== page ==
Get access to everything we publish when you sign up for Outside+.
In central Oregon lies possibly the most laid-back boomtown in the country. With a population that has nearly doubled since the start of this century, Bend is an outdoor recreation mecca, drawing a steadily growing population of cyclists and other outdoorspeople with its close proximity to mountain roads, hiking trails and alpine lakes. Those same outdoor perks also support a booming tourism industry in this moderately sized mountain town, with many also drawn by the numerous breweries—Bend boasts the most per capita in the state!
At 3,600 feet of elevation, Bend is the home of many outdoor companies; it’s only natural to set up shop in a place that has easy access to the outdoors, including mountain, road and gravel trails. And it’s the very same reason we have visited, for an adventure with Schwalbe North America.
Bend is the kind of town where the destinations are permanently written on signs at the airport gates, and the baggage handlers practically personally hand you your stuff through the wall at baggage claim. Everyone on board becomes visibly relaxed as soon as the plane parks and the door opens, flooding the cabin with fresh air and the scent of pine needles. We’re worlds away from the morning’s stress of flying out of LAX. Stepping off the plane, the towering peaks of the Three Sisters and Mount Bachelor loom large on the horizon, each still splotched white by snow on this late July day. We’ll soon be heading that way, but first we stop by the home of Schwalbe’s Sean Cochran, a Bend native.
There, we build and tune our bikes, setting up some new rubber in the process. We have some serious gravel on the docket including loose, deep sections on double-digit inclines, so Schwalbe’s 40mm G-One Bite gravel tire is our weapon of choice.
We’re soon joined by Matt Lieto, a gravel racer for the Easton Overland Team and Ironman triathlete whose Strava profile reads: “Cyclist with a triathlon problem.” Matt—whose fitness is currently an order of magnitude or so larger than everyone else’s on this ride, even with a recent arm injury—is gracious enough to lead us on a journey to his sailboat on Elk Lake. This is our journey from door to shore.
We head west out of the city on a paved highway. If we wanted to, we could take the easy way and follow this road all the way to our destination at Elk Lake. But there is no adventure in that, is there? We soon turn off onto a fire road and then take a left to some single track. With that, the adventure has really begun.
“We have a six-week window for this route,” says Matt. “Go too early and it’s covered in snow, too late and the trail dries out and becomes too loose.”
The day will have several chapters on just about every off-road terrain possible. Hard-packed gravel fire roads, partially rutted out, give way to dirt single track through forest, which turns into inches-deep loose gravel climbs, leading to bumpy, technical descents pushing the outer boundaries of gravel bikes. Throughout, Mount Bachelor jumps in and out of view, each time reappearing larger and more striking.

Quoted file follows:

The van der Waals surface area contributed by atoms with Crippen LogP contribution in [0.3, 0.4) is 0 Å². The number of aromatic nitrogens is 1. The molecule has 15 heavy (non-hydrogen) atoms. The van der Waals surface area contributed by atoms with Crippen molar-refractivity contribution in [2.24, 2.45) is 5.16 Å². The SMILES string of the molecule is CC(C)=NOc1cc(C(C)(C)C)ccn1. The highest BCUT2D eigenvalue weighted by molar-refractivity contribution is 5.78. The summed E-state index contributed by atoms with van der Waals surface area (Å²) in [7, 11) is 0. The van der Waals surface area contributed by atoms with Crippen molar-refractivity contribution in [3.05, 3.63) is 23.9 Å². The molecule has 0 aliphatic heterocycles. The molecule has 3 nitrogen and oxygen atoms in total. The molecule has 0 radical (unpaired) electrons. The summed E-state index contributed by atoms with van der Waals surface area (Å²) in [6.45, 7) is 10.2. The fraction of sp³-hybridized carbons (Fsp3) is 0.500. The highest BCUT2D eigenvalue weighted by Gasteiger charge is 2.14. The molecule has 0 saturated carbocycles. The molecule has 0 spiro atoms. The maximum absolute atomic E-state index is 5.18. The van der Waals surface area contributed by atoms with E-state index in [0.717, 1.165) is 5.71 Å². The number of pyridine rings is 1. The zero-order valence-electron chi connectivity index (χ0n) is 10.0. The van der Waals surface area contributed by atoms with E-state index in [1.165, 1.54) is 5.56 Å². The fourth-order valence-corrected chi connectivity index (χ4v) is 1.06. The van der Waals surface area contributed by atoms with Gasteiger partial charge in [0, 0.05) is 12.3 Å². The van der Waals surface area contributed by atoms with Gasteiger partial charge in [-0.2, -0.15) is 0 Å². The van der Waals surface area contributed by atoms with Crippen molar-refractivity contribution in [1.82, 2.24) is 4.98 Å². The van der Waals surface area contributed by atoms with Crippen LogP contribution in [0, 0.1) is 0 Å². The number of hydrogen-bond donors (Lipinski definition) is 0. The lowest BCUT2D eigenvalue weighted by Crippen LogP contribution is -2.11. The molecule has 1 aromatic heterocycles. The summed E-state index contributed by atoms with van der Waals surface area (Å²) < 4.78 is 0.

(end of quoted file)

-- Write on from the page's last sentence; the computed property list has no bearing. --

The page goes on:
At many times throughout the day, we are thankful for a generous 30 x 34 gear ratio. Sean, who’d borrowed a bike the day before after an unfortunately timed mechanical, is having to rough it out with a gear ratio a bit more at home on the road. Meanwhile, Matt’s heart rate hardly cracks triple digits most of the day. He rides here a lot.
Planning a trip several weeks in advance leaves no control over the weather. And when you travel far for an adventure, you go no matter the conditions. It’s sweltering on this day, with temperatures flirting with the 90-degree Fahrenheit mark. Combine that with the hours of riding through loose, true-gravel slopes and the altitude (at least for those of us who reside at sea level) and we’re soon searching for water refills. The plan was to fill up at one of the many creek crossings still surging with snow melt well into summer. Finding one is no issue. Unfortunately, the factors that make today part of a small window for this route also mean lots of recently melted standing water. We’ve ventured unprepared into a haven for mosquitoes.
They have a full-on feeding frenzy as we attempt to purify the fresh snowmelt. We each fill about half a bottle before the incessant swatting becomes too much. Wipe off one arm and by the time you’ve swatted the other, the first is again covered. With arms marked by small bumps and splattered red with swatches of blood, we forge on.
Lesson learned: Bring bug spray…and more bottles. But, then again, not wanting to get bitten is just about the most effective way there is to gain a second wind. The route is otherwise enjoyable, but there is no more discussion of stopping.
We cross a couple more creeks and eventually join the Cascade Lakes Highway. The off-roading ends for the day and we set off on the final leg of the day for Elk Lake. And though we have left the isolated beauty of the forest, there are still plenty of views on the final stretch to Matt’s boat. But all we can think about is grabbing one of those Bend brews and cooling off in the lake.